centuries’ long tradition, the Serbs also created a particular pantheon of nationalheroes. Their epiphanies and reincarnations were described by Ivan Čolović in his book titled Politika simbola . According to Čolović, the epiphany and reincarnation of famous, heroic ancestors are not only the common truths of contemporary trite propaganda and political folklore – today, they are used most frequently by people considered to be political, scholarly, and literary authorities. The so-called elite of the nation commonly believes that an out-of-time experience, i.e., the
This article aims to find out how Soviet Estonian documentaries constructed the national discourse in the 1960s, by focusing on the case of the 10-minute documentary Ruhnu (1965) by Andres Sööt. Ruhnu was the first Soviet Estonian documentary released after World War II that romanticised Estonian nationalism. In order to narrate the national ideals considered undesirable by the official ideology, the Soviet Estonian filmmakers often chose to portray characters embedded in the national consciousness as archetypal heroes from pre-Soviet times and the landscapes associated with them. In the desire for past times, national heroes and idealised landscapes were constructed and naturalised in a contemporary context. The article raises the question - what kind of heroes, landscapes and activities were used to construct the national identity and which elements of film language were used? The research method used, critical discourse analysis, allows us to analyse the archetypes created in the documentary and the archetypal landscapes used as a framework for the narrative.
WW2 was undeniably the biggest disaster Warsaw has ever experienced. As a result, the city was both totally destroyed and lost the unique chance of implementing the ambitious plans of pre-war architects and visionaries. According to them, Warsaw was going to become a proud and modern capital of the restored Polish state and should embody the power of the Poles. They focused on the fact of the country’s political independence and on Poland’s nationalheroes which were clearly visible in the plans for the city’s redevelopment ( Muller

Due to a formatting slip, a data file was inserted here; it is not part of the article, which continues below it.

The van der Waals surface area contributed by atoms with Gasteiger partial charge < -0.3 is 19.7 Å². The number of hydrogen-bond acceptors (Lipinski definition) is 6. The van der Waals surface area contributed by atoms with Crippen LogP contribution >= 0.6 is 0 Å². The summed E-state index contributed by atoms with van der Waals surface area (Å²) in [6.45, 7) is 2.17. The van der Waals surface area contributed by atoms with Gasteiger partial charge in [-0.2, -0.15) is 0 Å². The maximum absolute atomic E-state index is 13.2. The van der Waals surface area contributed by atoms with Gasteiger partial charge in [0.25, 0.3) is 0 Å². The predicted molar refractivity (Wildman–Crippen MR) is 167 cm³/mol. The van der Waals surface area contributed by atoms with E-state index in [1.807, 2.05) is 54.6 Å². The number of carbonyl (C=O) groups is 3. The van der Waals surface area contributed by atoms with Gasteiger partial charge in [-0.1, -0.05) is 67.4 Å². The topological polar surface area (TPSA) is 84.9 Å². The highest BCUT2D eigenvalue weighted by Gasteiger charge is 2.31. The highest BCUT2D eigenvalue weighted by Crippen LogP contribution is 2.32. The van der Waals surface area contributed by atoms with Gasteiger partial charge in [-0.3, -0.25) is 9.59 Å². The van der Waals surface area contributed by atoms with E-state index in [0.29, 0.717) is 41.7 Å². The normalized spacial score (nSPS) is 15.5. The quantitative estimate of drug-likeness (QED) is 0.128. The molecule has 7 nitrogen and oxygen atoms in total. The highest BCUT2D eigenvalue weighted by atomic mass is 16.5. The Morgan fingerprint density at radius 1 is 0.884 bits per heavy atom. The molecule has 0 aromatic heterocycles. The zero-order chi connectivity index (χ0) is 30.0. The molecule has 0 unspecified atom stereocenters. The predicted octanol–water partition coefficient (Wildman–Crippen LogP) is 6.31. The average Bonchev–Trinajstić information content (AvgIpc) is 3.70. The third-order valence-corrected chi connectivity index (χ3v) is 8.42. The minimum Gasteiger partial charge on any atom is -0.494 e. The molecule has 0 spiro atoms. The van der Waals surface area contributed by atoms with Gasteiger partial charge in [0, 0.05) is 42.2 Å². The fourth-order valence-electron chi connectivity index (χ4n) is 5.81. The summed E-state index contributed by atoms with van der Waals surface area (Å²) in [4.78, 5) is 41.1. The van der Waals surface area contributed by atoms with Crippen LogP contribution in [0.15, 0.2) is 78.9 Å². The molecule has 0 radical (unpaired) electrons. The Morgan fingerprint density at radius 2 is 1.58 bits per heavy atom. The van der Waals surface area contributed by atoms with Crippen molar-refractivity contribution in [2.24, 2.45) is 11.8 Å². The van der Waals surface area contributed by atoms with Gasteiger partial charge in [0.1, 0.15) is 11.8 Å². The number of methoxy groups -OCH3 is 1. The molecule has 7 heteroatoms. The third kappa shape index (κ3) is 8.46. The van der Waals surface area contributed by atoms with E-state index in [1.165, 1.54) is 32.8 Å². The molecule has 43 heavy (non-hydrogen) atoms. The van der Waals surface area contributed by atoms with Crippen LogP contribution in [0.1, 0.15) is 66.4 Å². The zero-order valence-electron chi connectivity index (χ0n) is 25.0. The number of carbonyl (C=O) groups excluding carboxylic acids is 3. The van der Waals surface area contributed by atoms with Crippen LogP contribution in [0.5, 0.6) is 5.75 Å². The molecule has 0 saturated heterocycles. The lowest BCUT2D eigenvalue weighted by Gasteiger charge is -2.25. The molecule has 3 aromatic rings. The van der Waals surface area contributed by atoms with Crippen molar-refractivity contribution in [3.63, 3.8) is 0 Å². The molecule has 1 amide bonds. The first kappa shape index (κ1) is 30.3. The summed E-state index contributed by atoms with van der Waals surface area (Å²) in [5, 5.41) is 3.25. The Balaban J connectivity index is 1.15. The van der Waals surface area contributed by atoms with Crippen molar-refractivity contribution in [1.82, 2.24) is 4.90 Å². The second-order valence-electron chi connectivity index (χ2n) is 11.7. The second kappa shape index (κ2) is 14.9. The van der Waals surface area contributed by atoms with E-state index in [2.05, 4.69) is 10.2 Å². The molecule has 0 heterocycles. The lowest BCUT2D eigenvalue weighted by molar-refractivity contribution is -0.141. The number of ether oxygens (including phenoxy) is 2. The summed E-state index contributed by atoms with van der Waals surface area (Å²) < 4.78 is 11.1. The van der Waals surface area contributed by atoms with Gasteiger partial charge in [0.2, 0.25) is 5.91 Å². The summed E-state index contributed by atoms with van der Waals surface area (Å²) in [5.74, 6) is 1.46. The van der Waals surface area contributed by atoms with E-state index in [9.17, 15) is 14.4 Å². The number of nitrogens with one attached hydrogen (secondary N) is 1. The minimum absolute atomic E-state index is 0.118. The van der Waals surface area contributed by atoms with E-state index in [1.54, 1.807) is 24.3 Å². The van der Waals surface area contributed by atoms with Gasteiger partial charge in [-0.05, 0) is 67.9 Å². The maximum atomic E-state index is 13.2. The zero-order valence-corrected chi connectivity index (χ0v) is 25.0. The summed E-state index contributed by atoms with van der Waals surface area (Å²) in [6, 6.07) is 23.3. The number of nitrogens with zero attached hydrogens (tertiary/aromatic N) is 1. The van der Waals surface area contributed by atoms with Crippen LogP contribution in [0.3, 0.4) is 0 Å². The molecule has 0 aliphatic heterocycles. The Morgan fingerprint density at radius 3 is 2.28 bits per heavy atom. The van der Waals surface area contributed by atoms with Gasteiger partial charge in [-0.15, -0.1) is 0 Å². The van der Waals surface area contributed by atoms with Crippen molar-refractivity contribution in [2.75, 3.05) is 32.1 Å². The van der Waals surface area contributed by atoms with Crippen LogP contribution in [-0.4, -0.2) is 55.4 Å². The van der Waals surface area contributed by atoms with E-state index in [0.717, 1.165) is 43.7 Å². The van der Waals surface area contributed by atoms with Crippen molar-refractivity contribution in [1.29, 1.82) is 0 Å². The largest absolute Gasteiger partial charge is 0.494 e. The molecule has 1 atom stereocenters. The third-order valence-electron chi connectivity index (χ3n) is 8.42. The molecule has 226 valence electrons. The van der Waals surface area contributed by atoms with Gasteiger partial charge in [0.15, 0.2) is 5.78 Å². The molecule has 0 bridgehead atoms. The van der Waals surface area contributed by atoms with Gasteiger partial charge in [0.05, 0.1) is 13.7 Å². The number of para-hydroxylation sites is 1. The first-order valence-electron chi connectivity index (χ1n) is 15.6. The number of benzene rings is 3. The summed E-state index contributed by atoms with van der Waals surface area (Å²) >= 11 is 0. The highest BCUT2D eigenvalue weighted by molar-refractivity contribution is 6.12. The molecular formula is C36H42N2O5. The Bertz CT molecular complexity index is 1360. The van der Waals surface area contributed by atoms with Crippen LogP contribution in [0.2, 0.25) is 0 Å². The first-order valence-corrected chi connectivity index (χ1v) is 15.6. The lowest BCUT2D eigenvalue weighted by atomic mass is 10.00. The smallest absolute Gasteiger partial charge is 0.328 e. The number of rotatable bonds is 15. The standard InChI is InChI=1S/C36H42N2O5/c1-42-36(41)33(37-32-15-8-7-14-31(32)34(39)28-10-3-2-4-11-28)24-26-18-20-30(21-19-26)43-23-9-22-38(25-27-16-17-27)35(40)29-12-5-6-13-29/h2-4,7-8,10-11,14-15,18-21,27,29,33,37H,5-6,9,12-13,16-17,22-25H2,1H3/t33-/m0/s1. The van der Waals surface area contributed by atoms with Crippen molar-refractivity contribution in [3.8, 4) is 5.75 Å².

Izraelita edited by two rabbinical colleagues, Leopold Rokonstein and Wilhelm Józseffy, pressured the community to dismiss him. Carmel opened a new patriotic front, compensating its own use of German. Meisel’s collaborator Heinrich Deutsch— nomen est omen— warned at the same time to precipitate Magyarization of community schools. Meisel himself dedicated his book to minister József Eötvös (1813-1871), and he spoke at commemoration events for the first anniversary of the death of Hungary’s nationalhero, count István Széchenyi (1791-1860). Carmel , II,15 (Apr. 12, 1861
, dance, food, love for children, the way of intensive family communication and life, informal primary bonds, all this can become a constitutive element of the new form of “Romahood”. This vision and its actual living do not require a historic version of the origins of the Roma nation, there is no need to build identity on “owning a territory, on won struggles and nationalheroes …” (Excerpt from interview with a pastor).
The first two steps ( emptying and releasing ) seek to negate the convert’s previous way of life and behavior and to break them away from the